Steen Wadskov-Hansen, CEO and partner at Budde Schou has recently been appointed judge with the European Unified Patent Court.
Following year-long preparations the European Unified Patent Court became a reality in the beginning of 2022. The new court is a reinforced collaboration under EU, and to start it counts a total of 17 member states. After its forming, an extensive recruitment process began in which, among other matters, about 50 technically qualified judges had to be appointed.
One of the newly appointed technical judges is Danish Steen Wadskov-Hansen, who is CEO and partner at Budde Schou. He assumes the position as technical judge within the fields of Chemistry and Pharmaceuticals.
– For many years patent rights within the framework of the EU have not been handled uniformly, and if you put it bluntly, you may say that no basis for a unified market ever really existed, as fighting over patents have been settled differently within the different countries. Fortunately, the EU has done away with it now, which is a very positive development that benefits many companies, says Steen Wadskov-Hansen, and further elaborates:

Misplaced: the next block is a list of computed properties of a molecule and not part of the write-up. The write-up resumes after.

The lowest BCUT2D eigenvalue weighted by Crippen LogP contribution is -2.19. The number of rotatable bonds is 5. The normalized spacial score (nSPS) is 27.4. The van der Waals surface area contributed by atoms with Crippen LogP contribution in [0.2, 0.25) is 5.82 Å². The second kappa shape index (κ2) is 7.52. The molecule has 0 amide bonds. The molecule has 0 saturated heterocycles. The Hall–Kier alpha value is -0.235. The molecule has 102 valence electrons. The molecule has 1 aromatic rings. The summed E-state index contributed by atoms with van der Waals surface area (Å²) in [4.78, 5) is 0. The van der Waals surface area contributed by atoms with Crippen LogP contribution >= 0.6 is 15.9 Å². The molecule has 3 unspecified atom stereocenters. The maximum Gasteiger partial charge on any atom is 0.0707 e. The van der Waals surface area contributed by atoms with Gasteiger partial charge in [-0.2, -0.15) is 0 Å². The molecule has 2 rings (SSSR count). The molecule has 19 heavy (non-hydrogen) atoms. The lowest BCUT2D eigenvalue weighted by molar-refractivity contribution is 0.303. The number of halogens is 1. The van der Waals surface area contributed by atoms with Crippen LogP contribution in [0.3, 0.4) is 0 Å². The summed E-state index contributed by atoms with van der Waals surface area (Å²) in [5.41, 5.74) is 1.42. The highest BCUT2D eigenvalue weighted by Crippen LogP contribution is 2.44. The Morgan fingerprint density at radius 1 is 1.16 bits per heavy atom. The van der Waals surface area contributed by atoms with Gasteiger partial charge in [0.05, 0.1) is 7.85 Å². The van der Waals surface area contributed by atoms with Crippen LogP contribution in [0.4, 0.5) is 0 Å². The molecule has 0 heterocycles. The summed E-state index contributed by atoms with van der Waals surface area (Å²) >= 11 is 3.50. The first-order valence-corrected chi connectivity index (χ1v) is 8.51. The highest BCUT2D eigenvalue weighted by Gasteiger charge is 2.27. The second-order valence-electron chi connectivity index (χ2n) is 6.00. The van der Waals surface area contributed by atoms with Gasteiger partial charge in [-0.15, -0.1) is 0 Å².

– Generally speaking, patent litigations are quite expensive if held separately in 20 countries. The new collaboration makes it more attractive for both large and small companies to either enforce their own or nullify others’ patents, as it is concluded in one place. Therefore, the European Unified Patent Court will undoubtedly be favorable commercially and competitively for many.
Prior to his accession Steen Wadskov-Hansen has already defined certain areas on which he wants to apply a certain focus.
– I approach the work humbly, however, one thing is certain: I will work hard to ensure a high level of quality in the work to ensure people can always trust our decisions. In addition, I would like to focus even more on how patent rights must necessarily interact with other commercial framework conditions and the life of the individual, as well as how patent rights are brought into play corresponding to society and the individual relative to for instance the approach to new pharmaceuticals, states Steen Wadskov-Hansen.